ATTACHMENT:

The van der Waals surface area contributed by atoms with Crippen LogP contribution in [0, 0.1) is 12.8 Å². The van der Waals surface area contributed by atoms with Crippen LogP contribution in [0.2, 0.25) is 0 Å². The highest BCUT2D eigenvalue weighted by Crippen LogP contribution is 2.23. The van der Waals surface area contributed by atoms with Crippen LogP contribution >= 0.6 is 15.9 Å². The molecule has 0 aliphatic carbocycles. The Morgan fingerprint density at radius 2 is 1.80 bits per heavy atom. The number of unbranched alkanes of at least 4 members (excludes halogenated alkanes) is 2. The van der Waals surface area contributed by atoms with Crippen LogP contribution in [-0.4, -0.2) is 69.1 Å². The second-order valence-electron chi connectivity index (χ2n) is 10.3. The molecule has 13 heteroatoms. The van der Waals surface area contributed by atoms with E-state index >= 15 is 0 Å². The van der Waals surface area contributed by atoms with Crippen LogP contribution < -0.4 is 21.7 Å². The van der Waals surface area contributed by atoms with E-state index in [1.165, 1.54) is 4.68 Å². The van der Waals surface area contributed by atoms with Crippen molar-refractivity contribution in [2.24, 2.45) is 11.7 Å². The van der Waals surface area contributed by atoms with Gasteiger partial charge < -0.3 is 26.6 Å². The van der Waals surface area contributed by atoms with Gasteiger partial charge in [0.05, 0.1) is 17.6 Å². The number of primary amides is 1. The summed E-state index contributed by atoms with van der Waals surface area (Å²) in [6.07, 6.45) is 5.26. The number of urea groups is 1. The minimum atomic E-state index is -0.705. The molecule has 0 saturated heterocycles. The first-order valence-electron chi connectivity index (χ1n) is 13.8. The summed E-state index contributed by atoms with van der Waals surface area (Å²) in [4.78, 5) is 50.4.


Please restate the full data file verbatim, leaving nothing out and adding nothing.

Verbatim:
The van der Waals surface area contributed by atoms with Crippen LogP contribution in [0, 0.1) is 12.8 Å². The van der Waals surface area contributed by atoms with Crippen LogP contribution in [0.2, 0.25) is 0 Å². The highest BCUT2D eigenvalue weighted by Crippen LogP contribution is 2.23. The van der Waals surface area contributed by atoms with Crippen LogP contribution >= 0.6 is 15.9 Å². The molecule has 0 aliphatic carbocycles. The Morgan fingerprint density at radius 2 is 1.80 bits per heavy atom. The number of unbranched alkanes of at least 4 members (excludes halogenated alkanes) is 2. The van der Waals surface area contributed by atoms with Crippen LogP contribution in [-0.4, -0.2) is 69.1 Å². The second-order valence-electron chi connectivity index (χ2n) is 10.3. The molecule has 13 heteroatoms. The van der Waals surface area contributed by atoms with E-state index >= 15 is 0 Å². The van der Waals surface area contributed by atoms with Crippen LogP contribution < -0.4 is 21.7 Å². The van der Waals surface area contributed by atoms with E-state index in [1.165, 1.54) is 4.68 Å². The van der Waals surface area contributed by atoms with Crippen molar-refractivity contribution in [2.24, 2.45) is 11.7 Å². The van der Waals surface area contributed by atoms with Gasteiger partial charge < -0.3 is 26.6 Å². The van der Waals surface area contributed by atoms with Gasteiger partial charge in [0.05, 0.1) is 17.6 Å². The number of primary amides is 1. The summed E-state index contributed by atoms with van der Waals surface area (Å²) in [6.07, 6.45) is 5.26. The number of urea groups is 1. The minimum atomic E-state index is -0.705. The molecule has 0 saturated heterocycles. The first-order valence-electron chi connectivity index (χ1n) is 13.8. The summed E-state index contributed by atoms with van der Waals surface area (Å²) in [4.78, 5) is 50.4.